The Media and Neo-Populism: A Contemporary Comparative Analysis

By Gianpietro Mazzoleni; Julianne Stewart et al. | Go to book overview

Chapter Eight
Ross Perot's Outsider Challenge:
New and Old Media in American
Presidential Campaigns

Jonathan Laurence


INTRODUCTION

An oversized silver microphone sat atop a CNN studio desk, broadcasting the banter between Larry King, the "infotainment" talk-show host, and H. Ross Perot, a retired entrepreneur and champion of armed forces veterans. This was King's fourth interview with Perot in one year, and Perot had used each occasion to challenge President George H. W. Bush's administration on the national debt, trade imbalances, and Persian Gulf policy. Two days had passed since the 1992 New Hampshire primary, the official start of the long presidential race. Bush had not done very well in this Republican poll, and prominent Democrats—Mario Cuomo, Richard Gephardt, Al Gore—were making weekly headlines by announcing their intentions not to run. This latest CNN interview turned to what Perot would do were he in charge, and the Texas billionaire slowly gained rhetorical momentum, prodded by King's repeated posing of the hypothetical leadership question. "I "felt" like Mark Antony, offering Caesar the crown three times," King later recalled (1993, 26). Finally, upon his fifth "So, you'd run as an independent?", the answer came as a surprise: "If you, the people, are that serious","… you register me "on the ballot" in all 50 states","… and between now and the convention we'll get both parties' heads straight" (King 1995, 149). Perot could not have meant his party's convention: it was taking place on Larry King Live at that very moment.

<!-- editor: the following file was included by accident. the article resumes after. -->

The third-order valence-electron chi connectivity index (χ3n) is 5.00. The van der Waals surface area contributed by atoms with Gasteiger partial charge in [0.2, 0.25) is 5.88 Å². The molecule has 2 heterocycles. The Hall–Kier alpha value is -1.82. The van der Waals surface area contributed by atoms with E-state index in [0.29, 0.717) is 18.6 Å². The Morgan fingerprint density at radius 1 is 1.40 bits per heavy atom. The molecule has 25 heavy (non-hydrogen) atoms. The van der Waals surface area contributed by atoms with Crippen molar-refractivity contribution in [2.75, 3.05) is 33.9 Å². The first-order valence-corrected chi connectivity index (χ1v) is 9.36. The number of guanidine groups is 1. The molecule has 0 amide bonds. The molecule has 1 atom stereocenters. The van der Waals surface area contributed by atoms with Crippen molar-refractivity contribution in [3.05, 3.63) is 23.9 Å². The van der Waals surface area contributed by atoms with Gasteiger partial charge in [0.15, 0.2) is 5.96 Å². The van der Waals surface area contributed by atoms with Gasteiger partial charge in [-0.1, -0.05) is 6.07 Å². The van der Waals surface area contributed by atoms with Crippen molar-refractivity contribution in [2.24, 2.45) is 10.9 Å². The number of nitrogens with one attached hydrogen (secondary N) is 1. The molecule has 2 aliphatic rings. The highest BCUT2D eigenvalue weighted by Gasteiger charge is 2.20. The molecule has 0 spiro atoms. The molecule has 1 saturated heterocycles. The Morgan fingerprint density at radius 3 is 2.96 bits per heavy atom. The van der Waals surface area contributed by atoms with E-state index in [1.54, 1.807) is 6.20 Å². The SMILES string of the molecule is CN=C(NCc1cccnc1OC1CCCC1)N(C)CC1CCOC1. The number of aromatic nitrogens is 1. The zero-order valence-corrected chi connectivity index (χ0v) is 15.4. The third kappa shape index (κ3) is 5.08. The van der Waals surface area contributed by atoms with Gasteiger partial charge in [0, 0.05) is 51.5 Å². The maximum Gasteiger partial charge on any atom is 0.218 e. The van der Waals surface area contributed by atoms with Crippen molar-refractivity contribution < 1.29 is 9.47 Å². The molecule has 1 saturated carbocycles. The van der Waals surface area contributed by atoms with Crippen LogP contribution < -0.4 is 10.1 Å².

The "people" met their half of the bargain, and Perot, with slight equivocation midway, met his. Perot's third-party effort, from that Feb

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